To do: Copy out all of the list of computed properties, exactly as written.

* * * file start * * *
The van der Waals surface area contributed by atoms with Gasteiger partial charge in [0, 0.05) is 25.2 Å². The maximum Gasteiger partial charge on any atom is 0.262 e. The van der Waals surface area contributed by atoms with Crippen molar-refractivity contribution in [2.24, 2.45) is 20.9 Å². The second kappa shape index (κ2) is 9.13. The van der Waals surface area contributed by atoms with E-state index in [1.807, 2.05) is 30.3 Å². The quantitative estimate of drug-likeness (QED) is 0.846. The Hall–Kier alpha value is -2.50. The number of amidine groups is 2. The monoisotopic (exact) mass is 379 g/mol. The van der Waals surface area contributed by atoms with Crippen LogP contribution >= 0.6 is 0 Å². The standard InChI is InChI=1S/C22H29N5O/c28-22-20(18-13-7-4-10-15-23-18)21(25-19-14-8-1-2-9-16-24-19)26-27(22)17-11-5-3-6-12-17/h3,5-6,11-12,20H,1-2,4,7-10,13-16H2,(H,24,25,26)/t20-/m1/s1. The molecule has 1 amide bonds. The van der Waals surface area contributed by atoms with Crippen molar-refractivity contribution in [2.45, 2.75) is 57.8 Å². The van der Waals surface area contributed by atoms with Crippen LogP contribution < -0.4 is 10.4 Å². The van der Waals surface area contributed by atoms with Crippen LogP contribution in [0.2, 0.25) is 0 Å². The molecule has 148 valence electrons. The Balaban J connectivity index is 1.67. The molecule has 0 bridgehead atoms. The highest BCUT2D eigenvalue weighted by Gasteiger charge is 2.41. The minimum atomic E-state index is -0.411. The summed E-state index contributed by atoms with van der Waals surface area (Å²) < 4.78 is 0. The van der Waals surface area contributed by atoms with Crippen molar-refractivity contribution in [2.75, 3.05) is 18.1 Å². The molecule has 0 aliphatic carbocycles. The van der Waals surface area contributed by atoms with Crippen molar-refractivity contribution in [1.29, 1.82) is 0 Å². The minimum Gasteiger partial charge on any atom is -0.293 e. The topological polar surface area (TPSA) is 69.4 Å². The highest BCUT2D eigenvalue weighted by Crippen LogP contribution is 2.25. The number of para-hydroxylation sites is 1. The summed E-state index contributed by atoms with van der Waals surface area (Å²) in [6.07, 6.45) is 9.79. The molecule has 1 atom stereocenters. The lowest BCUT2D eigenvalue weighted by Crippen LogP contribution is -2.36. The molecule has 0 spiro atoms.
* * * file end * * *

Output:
The van der Waals surface area contributed by atoms with Gasteiger partial charge in [0, 0.05) is 25.2 Å². The maximum Gasteiger partial charge on any atom is 0.262 e. The van der Waals surface area contributed by atoms with Crippen molar-refractivity contribution in [2.24, 2.45) is 20.9 Å². The second kappa shape index (κ2) is 9.13. The van der Waals surface area contributed by atoms with E-state index in [1.807, 2.05) is 30.3 Å². The quantitative estimate of drug-likeness (QED) is 0.846. The Hall–Kier alpha value is -2.50. The number of amidine groups is 2. The monoisotopic (exact) mass is 379 g/mol. The van der Waals surface area contributed by atoms with Crippen LogP contribution >= 0.6 is 0 Å². The standard InChI is InChI=1S/C22H29N5O/c28-22-20(18-13-7-4-10-15-23-18)21(25-19-14-8-1-2-9-16-24-19)26-27(22)17-11-5-3-6-12-17/h3,5-6,11-12,20H,1-2,4,7-10,13-16H2,(H,24,25,26)/t20-/m1/s1. The molecule has 1 amide bonds. The van der Waals surface area contributed by atoms with Crippen molar-refractivity contribution in [2.45, 2.75) is 57.8 Å². The van der Waals surface area contributed by atoms with Crippen LogP contribution < -0.4 is 10.4 Å². The van der Waals surface area contributed by atoms with Crippen LogP contribution in [0.2, 0.25) is 0 Å². The molecule has 148 valence electrons. The Balaban J connectivity index is 1.67. The molecule has 0 bridgehead atoms. The highest BCUT2D eigenvalue weighted by Gasteiger charge is 2.41. The minimum atomic E-state index is -0.411. The summed E-state index contributed by atoms with van der Waals surface area (Å²) < 4.78 is 0. The van der Waals surface area contributed by atoms with Crippen molar-refractivity contribution in [2.75, 3.05) is 18.1 Å². The molecule has 0 aliphatic carbocycles. The van der Waals surface area contributed by atoms with Crippen molar-refractivity contribution in [1.29, 1.82) is 0 Å². The minimum Gasteiger partial charge on any atom is -0.293 e. The topological polar surface area (TPSA) is 69.4 Å². The highest BCUT2D eigenvalue weighted by Crippen LogP contribution is 2.25. The number of para-hydroxylation sites is 1. The summed E-state index contributed by atoms with van der Waals surface area (Å²) in [6.07, 6.45) is 9.79. The molecule has 1 atom stereocenters. The lowest BCUT2D eigenvalue weighted by Crippen LogP contribution is -2.36. The molecule has 0 spiro atoms.